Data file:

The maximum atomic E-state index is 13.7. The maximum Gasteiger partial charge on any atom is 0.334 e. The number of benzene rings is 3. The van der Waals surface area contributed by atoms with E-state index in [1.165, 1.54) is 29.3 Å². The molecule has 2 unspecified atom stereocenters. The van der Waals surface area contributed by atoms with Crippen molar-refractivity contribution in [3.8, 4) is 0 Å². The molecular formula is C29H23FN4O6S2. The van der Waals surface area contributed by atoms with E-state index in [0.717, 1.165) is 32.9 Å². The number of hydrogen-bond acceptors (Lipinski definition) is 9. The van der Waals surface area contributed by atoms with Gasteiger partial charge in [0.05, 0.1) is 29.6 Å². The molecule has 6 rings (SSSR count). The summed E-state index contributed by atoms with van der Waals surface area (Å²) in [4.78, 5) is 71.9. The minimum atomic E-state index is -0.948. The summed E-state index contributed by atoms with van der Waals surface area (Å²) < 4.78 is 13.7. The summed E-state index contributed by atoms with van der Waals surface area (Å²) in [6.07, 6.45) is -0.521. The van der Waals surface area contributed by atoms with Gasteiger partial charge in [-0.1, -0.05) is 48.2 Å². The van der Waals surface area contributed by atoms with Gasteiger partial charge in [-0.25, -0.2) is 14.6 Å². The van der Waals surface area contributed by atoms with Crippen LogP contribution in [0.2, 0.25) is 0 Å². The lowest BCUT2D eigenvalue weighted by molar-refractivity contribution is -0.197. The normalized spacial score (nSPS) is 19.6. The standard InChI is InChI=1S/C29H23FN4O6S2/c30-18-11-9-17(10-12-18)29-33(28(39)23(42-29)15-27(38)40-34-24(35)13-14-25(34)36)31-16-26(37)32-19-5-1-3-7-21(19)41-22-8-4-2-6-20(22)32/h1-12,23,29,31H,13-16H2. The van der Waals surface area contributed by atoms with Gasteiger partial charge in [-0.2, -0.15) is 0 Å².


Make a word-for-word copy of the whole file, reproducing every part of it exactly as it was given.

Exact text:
The maximum atomic E-state index is 13.7. The maximum Gasteiger partial charge on any atom is 0.334 e. The number of benzene rings is 3. The van der Waals surface area contributed by atoms with E-state index in [1.165, 1.54) is 29.3 Å². The molecule has 2 unspecified atom stereocenters. The van der Waals surface area contributed by atoms with Crippen molar-refractivity contribution in [3.8, 4) is 0 Å². The molecular formula is C29H23FN4O6S2. The van der Waals surface area contributed by atoms with E-state index in [0.717, 1.165) is 32.9 Å². The number of hydrogen-bond acceptors (Lipinski definition) is 9. The van der Waals surface area contributed by atoms with Gasteiger partial charge in [0.05, 0.1) is 29.6 Å². The molecule has 6 rings (SSSR count). The summed E-state index contributed by atoms with van der Waals surface area (Å²) in [4.78, 5) is 71.9. The minimum atomic E-state index is -0.948. The summed E-state index contributed by atoms with van der Waals surface area (Å²) < 4.78 is 13.7. The summed E-state index contributed by atoms with van der Waals surface area (Å²) in [6.07, 6.45) is -0.521. The van der Waals surface area contributed by atoms with Gasteiger partial charge in [-0.1, -0.05) is 48.2 Å². The van der Waals surface area contributed by atoms with Gasteiger partial charge in [-0.25, -0.2) is 14.6 Å². The van der Waals surface area contributed by atoms with Crippen LogP contribution in [0.2, 0.25) is 0 Å². The lowest BCUT2D eigenvalue weighted by molar-refractivity contribution is -0.197. The normalized spacial score (nSPS) is 19.6. The standard InChI is InChI=1S/C29H23FN4O6S2/c30-18-11-9-17(10-12-18)29-33(28(39)23(42-29)15-27(38)40-34-24(35)13-14-25(34)36)31-16-26(37)32-19-5-1-3-7-21(19)41-22-8-4-2-6-20(22)32/h1-12,23,29,31H,13-16H2. The van der Waals surface area contributed by atoms with Gasteiger partial charge in [-0.2, -0.15) is 0 Å².